Mark Rothko: Seeing in the Dark

Harry Cooper, Ph.D.
Suggested donation $10 

What is the significance of Rothko’s turn to dark, expansive paintings in the 1960s? Do they realize or deny what Rothko called the “inner light” of his art? What was the different role of darkness throughout his previous work? Did Rothko intend to imbue colors like those used in the Rothko Chapel with particular meaning? Looking at both the Chapel works and related single canvases at the National Gallery of Art, Modern Art Curator Harry Cooper, Ph.D. explores these and other questions. Before joining the National Gallery of Art, Cooper served for ten years as the Curator of Modern Art at the Harvard University Art Museums, as well as taught at Johns Hopkins University, Baltimore, and Columbia University. Recent publications include “On the Dot” in Roy Lichtenstein: A Retrospective (Art Institute of Chicago, 2012); “Rothko’s Soup” in Rothko in the 1940s: The Critical Decade (Columbia Museum of Art, 2012); and “Braque’s Ovals” in Picasso and Braque: The Cubist Experiment, 1910-1912 (Kimbell Art Museum, 2011). A reception on the plaza follows the program.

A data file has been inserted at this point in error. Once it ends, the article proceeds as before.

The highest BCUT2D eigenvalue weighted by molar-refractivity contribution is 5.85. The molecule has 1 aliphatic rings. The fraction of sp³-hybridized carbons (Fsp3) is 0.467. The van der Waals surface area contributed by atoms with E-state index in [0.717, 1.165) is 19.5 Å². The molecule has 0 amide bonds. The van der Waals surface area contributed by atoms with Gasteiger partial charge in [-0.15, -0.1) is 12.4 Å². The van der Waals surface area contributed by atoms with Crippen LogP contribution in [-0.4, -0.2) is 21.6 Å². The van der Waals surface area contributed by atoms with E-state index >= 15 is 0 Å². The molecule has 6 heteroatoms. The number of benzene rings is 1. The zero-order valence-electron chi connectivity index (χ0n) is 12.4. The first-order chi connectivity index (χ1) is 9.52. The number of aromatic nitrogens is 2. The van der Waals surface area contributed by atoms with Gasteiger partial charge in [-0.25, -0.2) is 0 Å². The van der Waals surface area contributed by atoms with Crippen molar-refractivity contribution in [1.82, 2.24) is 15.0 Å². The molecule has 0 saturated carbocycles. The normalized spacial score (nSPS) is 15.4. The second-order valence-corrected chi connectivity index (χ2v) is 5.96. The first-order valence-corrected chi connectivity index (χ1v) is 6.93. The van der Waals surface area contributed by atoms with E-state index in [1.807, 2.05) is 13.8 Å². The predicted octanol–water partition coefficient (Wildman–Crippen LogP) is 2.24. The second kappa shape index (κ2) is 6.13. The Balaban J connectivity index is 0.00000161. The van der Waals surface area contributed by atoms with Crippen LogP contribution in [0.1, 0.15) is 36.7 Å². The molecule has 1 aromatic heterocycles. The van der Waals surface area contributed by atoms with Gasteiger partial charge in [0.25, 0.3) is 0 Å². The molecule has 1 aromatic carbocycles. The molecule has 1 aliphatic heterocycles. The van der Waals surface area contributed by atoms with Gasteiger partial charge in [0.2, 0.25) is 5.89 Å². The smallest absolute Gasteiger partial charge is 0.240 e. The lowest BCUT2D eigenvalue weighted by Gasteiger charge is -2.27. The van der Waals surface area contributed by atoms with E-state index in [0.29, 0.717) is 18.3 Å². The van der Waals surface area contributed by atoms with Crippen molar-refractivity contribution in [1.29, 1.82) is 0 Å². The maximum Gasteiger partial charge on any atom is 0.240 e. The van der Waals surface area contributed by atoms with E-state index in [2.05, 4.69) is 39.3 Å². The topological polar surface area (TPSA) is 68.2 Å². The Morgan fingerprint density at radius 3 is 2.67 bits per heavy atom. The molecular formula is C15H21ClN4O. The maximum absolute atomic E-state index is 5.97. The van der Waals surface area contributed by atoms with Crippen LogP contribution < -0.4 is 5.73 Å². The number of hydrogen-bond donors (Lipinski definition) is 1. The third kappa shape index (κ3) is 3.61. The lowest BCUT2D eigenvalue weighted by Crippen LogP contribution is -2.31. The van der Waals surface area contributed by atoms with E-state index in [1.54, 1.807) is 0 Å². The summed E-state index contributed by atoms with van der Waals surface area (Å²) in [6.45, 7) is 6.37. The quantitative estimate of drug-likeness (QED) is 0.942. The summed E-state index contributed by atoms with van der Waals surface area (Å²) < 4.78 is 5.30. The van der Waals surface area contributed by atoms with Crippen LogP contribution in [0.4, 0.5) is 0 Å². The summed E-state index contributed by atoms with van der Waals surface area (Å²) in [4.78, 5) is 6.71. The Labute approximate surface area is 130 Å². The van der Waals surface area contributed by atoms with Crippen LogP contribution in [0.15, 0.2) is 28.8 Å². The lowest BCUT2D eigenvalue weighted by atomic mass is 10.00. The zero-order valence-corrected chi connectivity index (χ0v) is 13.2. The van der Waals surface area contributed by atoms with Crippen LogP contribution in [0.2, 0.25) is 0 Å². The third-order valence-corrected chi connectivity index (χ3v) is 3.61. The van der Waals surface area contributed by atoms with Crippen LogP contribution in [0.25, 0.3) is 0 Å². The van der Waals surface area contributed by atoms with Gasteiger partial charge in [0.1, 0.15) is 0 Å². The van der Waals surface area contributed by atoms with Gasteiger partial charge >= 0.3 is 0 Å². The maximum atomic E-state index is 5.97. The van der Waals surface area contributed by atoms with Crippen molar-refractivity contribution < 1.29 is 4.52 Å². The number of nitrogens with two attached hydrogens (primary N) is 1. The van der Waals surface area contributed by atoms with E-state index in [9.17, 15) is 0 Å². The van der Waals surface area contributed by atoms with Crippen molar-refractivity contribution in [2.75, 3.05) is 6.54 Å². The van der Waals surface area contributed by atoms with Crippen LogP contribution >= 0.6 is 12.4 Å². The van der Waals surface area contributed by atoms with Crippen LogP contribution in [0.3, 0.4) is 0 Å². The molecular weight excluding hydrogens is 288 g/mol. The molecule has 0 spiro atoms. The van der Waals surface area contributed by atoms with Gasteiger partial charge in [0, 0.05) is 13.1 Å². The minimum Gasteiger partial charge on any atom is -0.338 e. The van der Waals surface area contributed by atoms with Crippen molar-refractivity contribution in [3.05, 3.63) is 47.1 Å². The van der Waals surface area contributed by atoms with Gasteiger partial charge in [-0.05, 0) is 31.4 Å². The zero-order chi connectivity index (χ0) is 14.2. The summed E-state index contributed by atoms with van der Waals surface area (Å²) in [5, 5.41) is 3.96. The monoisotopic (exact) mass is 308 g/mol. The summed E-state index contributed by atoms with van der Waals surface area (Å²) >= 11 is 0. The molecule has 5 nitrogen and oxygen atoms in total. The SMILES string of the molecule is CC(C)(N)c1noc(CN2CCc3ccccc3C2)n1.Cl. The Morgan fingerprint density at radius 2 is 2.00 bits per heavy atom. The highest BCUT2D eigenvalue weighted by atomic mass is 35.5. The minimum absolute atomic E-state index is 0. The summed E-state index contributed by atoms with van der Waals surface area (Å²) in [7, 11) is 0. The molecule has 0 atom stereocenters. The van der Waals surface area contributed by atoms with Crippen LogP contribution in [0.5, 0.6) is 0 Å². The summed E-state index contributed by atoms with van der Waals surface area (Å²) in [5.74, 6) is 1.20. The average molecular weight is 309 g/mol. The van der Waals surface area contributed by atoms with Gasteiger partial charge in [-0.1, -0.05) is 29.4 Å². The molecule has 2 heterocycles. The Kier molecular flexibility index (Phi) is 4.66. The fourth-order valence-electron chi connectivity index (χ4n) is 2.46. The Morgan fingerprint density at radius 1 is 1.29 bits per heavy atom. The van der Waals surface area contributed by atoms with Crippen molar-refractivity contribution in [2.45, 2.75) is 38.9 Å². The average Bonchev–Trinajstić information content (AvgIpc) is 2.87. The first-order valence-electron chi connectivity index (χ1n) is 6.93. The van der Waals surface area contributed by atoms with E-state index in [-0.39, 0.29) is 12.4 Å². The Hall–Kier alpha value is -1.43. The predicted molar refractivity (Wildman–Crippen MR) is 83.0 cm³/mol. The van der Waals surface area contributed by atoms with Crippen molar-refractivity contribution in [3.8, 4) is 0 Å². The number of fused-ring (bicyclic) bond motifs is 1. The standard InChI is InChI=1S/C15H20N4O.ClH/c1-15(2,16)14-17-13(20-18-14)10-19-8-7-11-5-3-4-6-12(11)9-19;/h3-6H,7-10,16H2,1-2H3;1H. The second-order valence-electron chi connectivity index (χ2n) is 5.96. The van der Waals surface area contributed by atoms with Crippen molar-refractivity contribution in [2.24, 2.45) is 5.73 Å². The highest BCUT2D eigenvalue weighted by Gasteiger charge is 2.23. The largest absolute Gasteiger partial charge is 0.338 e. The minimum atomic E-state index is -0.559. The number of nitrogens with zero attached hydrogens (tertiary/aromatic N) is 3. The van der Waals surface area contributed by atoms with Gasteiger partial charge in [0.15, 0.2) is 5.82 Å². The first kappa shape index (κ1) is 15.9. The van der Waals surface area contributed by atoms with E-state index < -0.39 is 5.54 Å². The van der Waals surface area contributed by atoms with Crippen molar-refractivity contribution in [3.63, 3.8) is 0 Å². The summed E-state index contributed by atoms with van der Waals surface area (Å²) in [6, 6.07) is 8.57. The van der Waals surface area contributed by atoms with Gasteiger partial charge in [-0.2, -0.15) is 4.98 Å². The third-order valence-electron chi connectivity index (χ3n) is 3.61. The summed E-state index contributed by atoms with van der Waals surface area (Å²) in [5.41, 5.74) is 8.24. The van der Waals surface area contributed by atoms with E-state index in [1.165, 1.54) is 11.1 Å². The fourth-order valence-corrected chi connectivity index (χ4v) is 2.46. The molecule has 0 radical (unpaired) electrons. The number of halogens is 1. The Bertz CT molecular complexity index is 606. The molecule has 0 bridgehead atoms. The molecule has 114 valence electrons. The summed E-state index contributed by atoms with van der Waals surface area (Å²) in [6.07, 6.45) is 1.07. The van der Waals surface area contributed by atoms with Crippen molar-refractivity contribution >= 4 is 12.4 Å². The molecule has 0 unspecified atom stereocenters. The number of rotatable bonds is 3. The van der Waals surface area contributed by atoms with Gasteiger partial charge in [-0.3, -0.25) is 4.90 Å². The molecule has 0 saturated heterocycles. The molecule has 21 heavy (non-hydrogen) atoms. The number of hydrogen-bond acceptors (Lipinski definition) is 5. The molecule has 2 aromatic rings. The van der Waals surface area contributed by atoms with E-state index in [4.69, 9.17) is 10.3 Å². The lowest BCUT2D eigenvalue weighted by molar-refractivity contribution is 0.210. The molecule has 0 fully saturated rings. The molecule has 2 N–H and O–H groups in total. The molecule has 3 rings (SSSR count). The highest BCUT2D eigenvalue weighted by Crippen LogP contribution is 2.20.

Tuesday, April 29, 2014
7:00 PM

Learn about Rothko's paintings.